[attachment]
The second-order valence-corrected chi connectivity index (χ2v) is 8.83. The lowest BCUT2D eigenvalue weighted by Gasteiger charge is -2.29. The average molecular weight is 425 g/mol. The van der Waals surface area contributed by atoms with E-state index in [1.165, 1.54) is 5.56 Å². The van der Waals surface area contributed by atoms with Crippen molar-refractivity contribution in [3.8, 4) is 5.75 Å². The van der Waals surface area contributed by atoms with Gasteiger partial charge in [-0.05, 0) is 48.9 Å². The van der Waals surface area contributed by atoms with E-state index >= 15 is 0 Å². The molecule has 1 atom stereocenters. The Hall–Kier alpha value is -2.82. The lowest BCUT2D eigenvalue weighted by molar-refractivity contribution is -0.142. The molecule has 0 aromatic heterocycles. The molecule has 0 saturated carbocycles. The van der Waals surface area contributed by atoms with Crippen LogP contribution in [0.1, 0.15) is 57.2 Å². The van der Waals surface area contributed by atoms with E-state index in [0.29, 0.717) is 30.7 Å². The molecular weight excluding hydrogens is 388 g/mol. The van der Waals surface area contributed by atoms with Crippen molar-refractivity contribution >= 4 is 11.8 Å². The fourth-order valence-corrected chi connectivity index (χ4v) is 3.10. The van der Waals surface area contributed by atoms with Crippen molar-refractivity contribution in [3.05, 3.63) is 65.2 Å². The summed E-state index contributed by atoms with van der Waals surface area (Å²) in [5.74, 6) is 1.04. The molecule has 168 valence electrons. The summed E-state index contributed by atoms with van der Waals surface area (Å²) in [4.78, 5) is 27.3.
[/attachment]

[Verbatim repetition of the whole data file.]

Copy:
The second-order valence-corrected chi connectivity index (χ2v) is 8.83. The lowest BCUT2D eigenvalue weighted by Gasteiger charge is -2.29. The average molecular weight is 425 g/mol. The van der Waals surface area contributed by atoms with E-state index in [1.165, 1.54) is 5.56 Å². The van der Waals surface area contributed by atoms with Crippen molar-refractivity contribution in [3.8, 4) is 5.75 Å². The van der Waals surface area contributed by atoms with Gasteiger partial charge in [-0.05, 0) is 48.9 Å². The van der Waals surface area contributed by atoms with E-state index >= 15 is 0 Å². The molecule has 1 atom stereocenters. The Hall–Kier alpha value is -2.82. The lowest BCUT2D eigenvalue weighted by molar-refractivity contribution is -0.142. The molecule has 0 aromatic heterocycles. The molecule has 0 saturated carbocycles. The van der Waals surface area contributed by atoms with Crippen LogP contribution in [0.1, 0.15) is 57.2 Å². The van der Waals surface area contributed by atoms with E-state index in [0.29, 0.717) is 30.7 Å². The molecular weight excluding hydrogens is 388 g/mol. The van der Waals surface area contributed by atoms with Crippen molar-refractivity contribution >= 4 is 11.8 Å². The fourth-order valence-corrected chi connectivity index (χ4v) is 3.10. The van der Waals surface area contributed by atoms with Crippen molar-refractivity contribution in [3.05, 3.63) is 65.2 Å². The summed E-state index contributed by atoms with van der Waals surface area (Å²) in [5.74, 6) is 1.04. The molecule has 168 valence electrons. The summed E-state index contributed by atoms with van der Waals surface area (Å²) in [4.78, 5) is 27.3.